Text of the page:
The pandemic-induced pause on going into the office has come to an end for many. Newly released data in the American Community Survey revealed that in 2022, more than 124 million Americans commuted, which accounts for roughly 77% of workers, Nerdwallet reported. And as the push to return to the office has continued in 2023, that figure has likely continued to rise.
Even if you're among those who enjoy showing up to work IRL, it's undeniable that commuting can take a bite out of your budget. That bite becomes even bigger amid the rising costs of vehicle ownership — per Nerdwallet, "since 2019, the costs — including gas, repairs and maintenance, parking, insurance and licensing costs — have risen 35%."
If you've got to go in to work, here are some ways you can avoid forking over too much of your hard-earned money to do it.
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1. Make sure you're taking the best route
It's likely you already have a well-worn route you take to work, but have you ever considered if it's actually the most efficient one? Take a few minutes to compare different routes, considering which option is the shortest, if there's a way to avoid toll roads, and whether one route is more likely to put you in heavy traffic and unnecessarily burn fuel. Per U.S. News & World Report, your goal here should be to find a route that "keeps things shortest in terms of time and money."
2. Stay on top of car maintenance
It might sound counterintuitive to spend money to save, but as USA Today pointed out, skipping car maintenance is actually "going to be much more expensive and inconvenient if your car breaks down" in the future. Further, "keeping your car in tune also makes it more fuel efficient," which can add to your cost savings, reported USA Today.
3. Use a more fuel-efficient vehicle
You can also save on your commute by using a vehicle that's more fuel efficient. If you're thinking about buying a new car, you might look into an electric or hybrid vehicle, suggested Experian. Or, "if your household has more than one vehicle, use the one with the best gas mileage for your family's longest commute," Experian recommended.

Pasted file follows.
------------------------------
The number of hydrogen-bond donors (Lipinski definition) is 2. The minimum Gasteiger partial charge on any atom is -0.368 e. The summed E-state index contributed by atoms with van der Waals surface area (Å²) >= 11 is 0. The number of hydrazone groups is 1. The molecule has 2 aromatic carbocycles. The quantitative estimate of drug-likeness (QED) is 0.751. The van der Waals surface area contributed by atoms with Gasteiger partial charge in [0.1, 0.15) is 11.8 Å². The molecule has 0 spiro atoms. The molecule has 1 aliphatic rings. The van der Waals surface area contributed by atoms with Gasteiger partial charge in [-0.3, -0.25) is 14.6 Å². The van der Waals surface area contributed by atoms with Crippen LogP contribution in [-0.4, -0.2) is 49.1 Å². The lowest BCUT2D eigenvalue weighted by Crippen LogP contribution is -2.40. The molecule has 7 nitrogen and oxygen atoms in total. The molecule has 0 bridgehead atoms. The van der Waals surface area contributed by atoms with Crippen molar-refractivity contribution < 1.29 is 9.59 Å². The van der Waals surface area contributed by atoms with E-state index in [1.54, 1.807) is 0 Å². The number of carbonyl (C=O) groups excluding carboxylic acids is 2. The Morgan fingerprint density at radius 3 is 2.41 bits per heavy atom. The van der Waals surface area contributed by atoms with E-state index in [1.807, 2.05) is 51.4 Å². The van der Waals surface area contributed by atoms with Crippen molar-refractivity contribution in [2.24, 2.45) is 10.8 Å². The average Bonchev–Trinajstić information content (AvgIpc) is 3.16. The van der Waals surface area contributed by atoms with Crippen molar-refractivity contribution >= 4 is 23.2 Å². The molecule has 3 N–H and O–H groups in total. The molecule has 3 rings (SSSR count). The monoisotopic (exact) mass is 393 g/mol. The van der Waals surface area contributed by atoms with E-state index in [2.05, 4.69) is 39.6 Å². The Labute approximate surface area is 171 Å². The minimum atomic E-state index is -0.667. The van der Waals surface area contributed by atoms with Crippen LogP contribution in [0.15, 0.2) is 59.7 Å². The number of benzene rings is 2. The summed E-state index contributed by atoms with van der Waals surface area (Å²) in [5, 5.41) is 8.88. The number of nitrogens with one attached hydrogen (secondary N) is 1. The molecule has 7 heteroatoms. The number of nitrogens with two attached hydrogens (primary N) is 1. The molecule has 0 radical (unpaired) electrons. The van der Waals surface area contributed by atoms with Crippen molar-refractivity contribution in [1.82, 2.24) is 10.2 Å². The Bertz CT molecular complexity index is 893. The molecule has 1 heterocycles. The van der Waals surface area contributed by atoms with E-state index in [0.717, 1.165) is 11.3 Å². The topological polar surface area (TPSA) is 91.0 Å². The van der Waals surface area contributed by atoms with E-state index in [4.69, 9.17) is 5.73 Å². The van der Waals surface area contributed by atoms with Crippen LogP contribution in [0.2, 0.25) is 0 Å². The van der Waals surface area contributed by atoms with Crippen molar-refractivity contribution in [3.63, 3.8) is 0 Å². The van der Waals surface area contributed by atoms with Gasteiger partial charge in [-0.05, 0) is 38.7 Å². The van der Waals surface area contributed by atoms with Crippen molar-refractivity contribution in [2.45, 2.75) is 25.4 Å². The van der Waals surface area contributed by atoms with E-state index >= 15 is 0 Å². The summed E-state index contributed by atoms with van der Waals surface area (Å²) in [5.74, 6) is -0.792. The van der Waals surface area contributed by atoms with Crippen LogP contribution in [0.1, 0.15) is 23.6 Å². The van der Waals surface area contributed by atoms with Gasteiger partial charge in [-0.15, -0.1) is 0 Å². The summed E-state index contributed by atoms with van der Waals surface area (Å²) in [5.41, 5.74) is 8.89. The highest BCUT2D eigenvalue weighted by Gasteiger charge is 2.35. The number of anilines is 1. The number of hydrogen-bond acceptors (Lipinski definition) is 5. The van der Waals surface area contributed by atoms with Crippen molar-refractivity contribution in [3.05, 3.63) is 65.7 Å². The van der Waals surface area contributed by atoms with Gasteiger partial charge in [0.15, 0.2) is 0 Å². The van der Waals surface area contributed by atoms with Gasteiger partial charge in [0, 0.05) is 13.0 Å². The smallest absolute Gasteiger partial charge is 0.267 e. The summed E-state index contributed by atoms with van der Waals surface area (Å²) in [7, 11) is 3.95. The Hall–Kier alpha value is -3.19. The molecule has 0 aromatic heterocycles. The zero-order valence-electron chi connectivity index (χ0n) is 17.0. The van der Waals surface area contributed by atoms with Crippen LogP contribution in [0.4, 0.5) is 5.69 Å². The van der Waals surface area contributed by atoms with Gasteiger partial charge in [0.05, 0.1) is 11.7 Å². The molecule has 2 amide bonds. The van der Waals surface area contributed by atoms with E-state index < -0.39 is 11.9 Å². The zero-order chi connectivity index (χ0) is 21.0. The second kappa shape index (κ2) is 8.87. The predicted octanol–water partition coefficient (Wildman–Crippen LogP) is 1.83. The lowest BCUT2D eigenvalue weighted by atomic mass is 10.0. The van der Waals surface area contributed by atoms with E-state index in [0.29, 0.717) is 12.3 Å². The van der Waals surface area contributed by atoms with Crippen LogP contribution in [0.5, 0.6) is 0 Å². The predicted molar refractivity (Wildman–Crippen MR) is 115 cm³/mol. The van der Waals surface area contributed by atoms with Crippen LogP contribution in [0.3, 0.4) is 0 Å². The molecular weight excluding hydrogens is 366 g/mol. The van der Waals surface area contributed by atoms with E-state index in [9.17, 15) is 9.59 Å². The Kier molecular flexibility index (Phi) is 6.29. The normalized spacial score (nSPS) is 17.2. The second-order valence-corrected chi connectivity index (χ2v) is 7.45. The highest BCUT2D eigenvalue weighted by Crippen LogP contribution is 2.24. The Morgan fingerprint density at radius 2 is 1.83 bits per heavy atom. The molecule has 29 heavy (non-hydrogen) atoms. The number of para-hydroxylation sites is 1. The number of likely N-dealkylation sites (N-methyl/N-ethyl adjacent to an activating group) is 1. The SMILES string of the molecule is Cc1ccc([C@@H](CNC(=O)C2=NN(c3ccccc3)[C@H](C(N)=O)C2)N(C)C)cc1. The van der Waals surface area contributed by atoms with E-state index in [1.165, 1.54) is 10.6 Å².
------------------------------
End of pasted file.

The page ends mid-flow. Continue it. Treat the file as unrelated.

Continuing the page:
If you only have one car and aren't in the market for a new one, there are ways to make your current car more fuel efficient. According to USA Today, some tricks include being gentle when braking and accelerating, keeping your speed steady and not too high, avoiding idling as much as possible, and taking any extra weight out of the trunk and off the roof.
4. Take advantage of gas rewards and discounts
As Nerdwallet highlighted, "gas accounts for about half of vehicle ownership costs," which means gas savings can majorly ease commuting costs. You might download an app to identify the lowest gas prices nearby, or you might sign up for a loyalty program at a particular gas station, suggested Nerdwallet. You often can also find savings by fueling up at a local warehouse club like Costco or Sam's Club, which "consistently beat local prices by 5 to 10 cents per gallon," according to U.S. News & World Report.
You can also score savings by paying with your credit card, which might offer points or cash back on gasoline purchases. According to Nerdwallet, some cards offer quarterly bonus categories, where you can get "as much as 5% cash back for fuel purchases."
5. See if you can shift your hours
Maybe your employer isn't so flexible about remote work, but they may have flexibility on what hours you work. As Experian pointed out, since "stop-and-go traffic eats up fuel," opting to commute outside of rush hour "can help you avoid traffic and save gas."
And whenever you do head out the door for work, try to bundle in other outings with your commute, such as heading to the grocery store or the gym, suggested U.S. News & World Report. Even if it requires a little extra planning, as U.S. News & World Report pointed out, "if you can save yourself an extra outing in the car, particularly when that location is already close to your commute, then you're saving fuel costs and wear and tear on your vehicle."
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